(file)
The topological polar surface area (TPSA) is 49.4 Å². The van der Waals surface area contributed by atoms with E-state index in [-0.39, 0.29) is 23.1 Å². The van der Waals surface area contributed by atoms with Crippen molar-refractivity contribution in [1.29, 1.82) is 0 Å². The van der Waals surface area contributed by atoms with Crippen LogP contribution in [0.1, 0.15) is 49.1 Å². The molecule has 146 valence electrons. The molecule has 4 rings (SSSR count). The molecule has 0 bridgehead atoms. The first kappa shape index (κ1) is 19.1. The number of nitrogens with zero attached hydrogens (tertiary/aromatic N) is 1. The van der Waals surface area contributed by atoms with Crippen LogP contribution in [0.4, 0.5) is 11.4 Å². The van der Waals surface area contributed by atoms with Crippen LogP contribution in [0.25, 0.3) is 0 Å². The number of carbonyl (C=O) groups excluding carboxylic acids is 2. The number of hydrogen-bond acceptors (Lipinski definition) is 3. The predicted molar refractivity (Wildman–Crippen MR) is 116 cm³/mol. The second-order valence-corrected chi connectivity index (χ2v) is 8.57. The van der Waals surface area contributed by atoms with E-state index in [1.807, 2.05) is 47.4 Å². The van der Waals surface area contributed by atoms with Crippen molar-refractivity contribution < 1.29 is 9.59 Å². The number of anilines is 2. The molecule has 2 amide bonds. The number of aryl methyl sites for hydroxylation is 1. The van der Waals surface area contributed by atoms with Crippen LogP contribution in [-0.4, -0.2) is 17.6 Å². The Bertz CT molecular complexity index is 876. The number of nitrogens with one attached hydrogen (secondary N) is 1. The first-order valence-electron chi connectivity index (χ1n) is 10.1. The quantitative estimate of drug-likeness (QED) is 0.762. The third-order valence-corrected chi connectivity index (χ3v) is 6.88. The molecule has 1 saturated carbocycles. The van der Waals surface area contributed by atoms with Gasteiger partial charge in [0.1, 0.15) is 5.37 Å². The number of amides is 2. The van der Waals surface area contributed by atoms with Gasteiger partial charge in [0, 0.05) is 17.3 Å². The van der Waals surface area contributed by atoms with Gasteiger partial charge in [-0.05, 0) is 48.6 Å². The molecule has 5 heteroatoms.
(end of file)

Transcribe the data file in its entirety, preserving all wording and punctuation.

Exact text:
The topological polar surface area (TPSA) is 49.4 Å². The van der Waals surface area contributed by atoms with E-state index in [-0.39, 0.29) is 23.1 Å². The van der Waals surface area contributed by atoms with Crippen molar-refractivity contribution in [1.29, 1.82) is 0 Å². The van der Waals surface area contributed by atoms with Crippen LogP contribution in [0.1, 0.15) is 49.1 Å². The molecule has 146 valence electrons. The molecule has 4 rings (SSSR count). The molecule has 0 bridgehead atoms. The first kappa shape index (κ1) is 19.1. The number of nitrogens with zero attached hydrogens (tertiary/aromatic N) is 1. The van der Waals surface area contributed by atoms with Crippen LogP contribution in [0.4, 0.5) is 11.4 Å². The van der Waals surface area contributed by atoms with Crippen LogP contribution in [0.25, 0.3) is 0 Å². The number of carbonyl (C=O) groups excluding carboxylic acids is 2. The number of hydrogen-bond acceptors (Lipinski definition) is 3. The predicted molar refractivity (Wildman–Crippen MR) is 116 cm³/mol. The second-order valence-corrected chi connectivity index (χ2v) is 8.57. The van der Waals surface area contributed by atoms with E-state index in [1.807, 2.05) is 47.4 Å². The van der Waals surface area contributed by atoms with Crippen molar-refractivity contribution < 1.29 is 9.59 Å². The number of anilines is 2. The molecule has 2 amide bonds. The number of aryl methyl sites for hydroxylation is 1. The van der Waals surface area contributed by atoms with Crippen LogP contribution in [-0.4, -0.2) is 17.6 Å². The Bertz CT molecular complexity index is 876. The number of nitrogens with one attached hydrogen (secondary N) is 1. The first-order valence-electron chi connectivity index (χ1n) is 10.1. The quantitative estimate of drug-likeness (QED) is 0.762. The third-order valence-corrected chi connectivity index (χ3v) is 6.88. The molecule has 1 saturated carbocycles. The van der Waals surface area contributed by atoms with Gasteiger partial charge in [0.1, 0.15) is 5.37 Å². The number of amides is 2. The van der Waals surface area contributed by atoms with Gasteiger partial charge in [0, 0.05) is 17.3 Å². The van der Waals surface area contributed by atoms with Gasteiger partial charge in [-0.05, 0) is 48.6 Å². The molecule has 5 heteroatoms.